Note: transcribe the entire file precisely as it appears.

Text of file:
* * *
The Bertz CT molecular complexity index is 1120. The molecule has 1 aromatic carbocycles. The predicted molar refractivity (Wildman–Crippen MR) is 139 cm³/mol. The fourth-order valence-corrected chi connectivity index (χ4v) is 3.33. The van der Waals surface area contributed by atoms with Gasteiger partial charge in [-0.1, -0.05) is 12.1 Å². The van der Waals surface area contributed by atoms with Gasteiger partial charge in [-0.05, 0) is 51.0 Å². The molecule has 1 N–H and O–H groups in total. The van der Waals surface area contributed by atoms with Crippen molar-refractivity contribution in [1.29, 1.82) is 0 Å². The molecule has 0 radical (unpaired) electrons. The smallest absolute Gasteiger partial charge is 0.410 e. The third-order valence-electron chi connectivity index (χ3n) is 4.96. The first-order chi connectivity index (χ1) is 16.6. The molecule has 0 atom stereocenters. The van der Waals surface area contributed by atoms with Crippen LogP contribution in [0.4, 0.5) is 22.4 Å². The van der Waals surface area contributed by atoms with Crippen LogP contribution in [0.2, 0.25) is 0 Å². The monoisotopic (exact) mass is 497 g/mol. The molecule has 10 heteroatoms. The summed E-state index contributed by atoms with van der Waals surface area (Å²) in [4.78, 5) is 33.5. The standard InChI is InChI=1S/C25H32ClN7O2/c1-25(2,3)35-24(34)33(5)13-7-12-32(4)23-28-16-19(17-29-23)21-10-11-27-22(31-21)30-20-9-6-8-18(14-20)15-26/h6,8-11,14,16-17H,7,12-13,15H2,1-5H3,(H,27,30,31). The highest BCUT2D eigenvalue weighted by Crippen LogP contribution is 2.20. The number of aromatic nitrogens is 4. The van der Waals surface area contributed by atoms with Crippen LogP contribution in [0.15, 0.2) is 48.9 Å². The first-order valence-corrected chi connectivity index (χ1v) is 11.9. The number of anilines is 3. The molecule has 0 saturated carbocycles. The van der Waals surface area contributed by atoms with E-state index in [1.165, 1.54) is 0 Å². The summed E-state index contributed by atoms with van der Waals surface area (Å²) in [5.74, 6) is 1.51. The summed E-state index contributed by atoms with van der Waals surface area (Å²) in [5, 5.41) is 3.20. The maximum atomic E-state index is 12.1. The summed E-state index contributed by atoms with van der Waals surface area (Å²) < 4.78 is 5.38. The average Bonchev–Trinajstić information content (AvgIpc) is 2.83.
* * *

The Bertz CT molecular complexity index is 1120. The molecule has 1 aromatic carbocycles. The predicted molar refractivity (Wildman–Crippen MR) is 139 cm³/mol. The fourth-order valence-corrected chi connectivity index (χ4v) is 3.33. The van der Waals surface area contributed by atoms with Gasteiger partial charge in [-0.1, -0.05) is 12.1 Å². The van der Waals surface area contributed by atoms with Gasteiger partial charge in [-0.05, 0) is 51.0 Å². The molecule has 1 N–H and O–H groups in total. The van der Waals surface area contributed by atoms with Crippen molar-refractivity contribution in [1.29, 1.82) is 0 Å². The molecule has 0 radical (unpaired) electrons. The smallest absolute Gasteiger partial charge is 0.410 e. The third-order valence-electron chi connectivity index (χ3n) is 4.96. The first-order chi connectivity index (χ1) is 16.6. The molecule has 0 atom stereocenters. The van der Waals surface area contributed by atoms with Crippen LogP contribution in [0.4, 0.5) is 22.4 Å². The van der Waals surface area contributed by atoms with Crippen LogP contribution in [0.2, 0.25) is 0 Å². The monoisotopic (exact) mass is 497 g/mol. The molecule has 10 heteroatoms. The summed E-state index contributed by atoms with van der Waals surface area (Å²) in [4.78, 5) is 33.5. The standard InChI is InChI=1S/C25H32ClN7O2/c1-25(2,3)35-24(34)33(5)13-7-12-32(4)23-28-16-19(17-29-23)21-10-11-27-22(31-21)30-20-9-6-8-18(14-20)15-26/h6,8-11,14,16-17H,7,12-13,15H2,1-5H3,(H,27,30,31). The highest BCUT2D eigenvalue weighted by Crippen LogP contribution is 2.20. The number of aromatic nitrogens is 4. The van der Waals surface area contributed by atoms with Crippen LogP contribution in [0.15, 0.2) is 48.9 Å². The first-order valence-corrected chi connectivity index (χ1v) is 11.9. The number of anilines is 3. The molecule has 0 saturated carbocycles. The van der Waals surface area contributed by atoms with E-state index in [1.165, 1.54) is 0 Å². The summed E-state index contributed by atoms with van der Waals surface area (Å²) in [5.74, 6) is 1.51. The summed E-state index contributed by atoms with van der Waals surface area (Å²) in [5, 5.41) is 3.20. The maximum atomic E-state index is 12.1. The summed E-state index contributed by atoms with van der Waals surface area (Å²) < 4.78 is 5.38. The average Bonchev–Trinajstić information content (AvgIpc) is 2.83.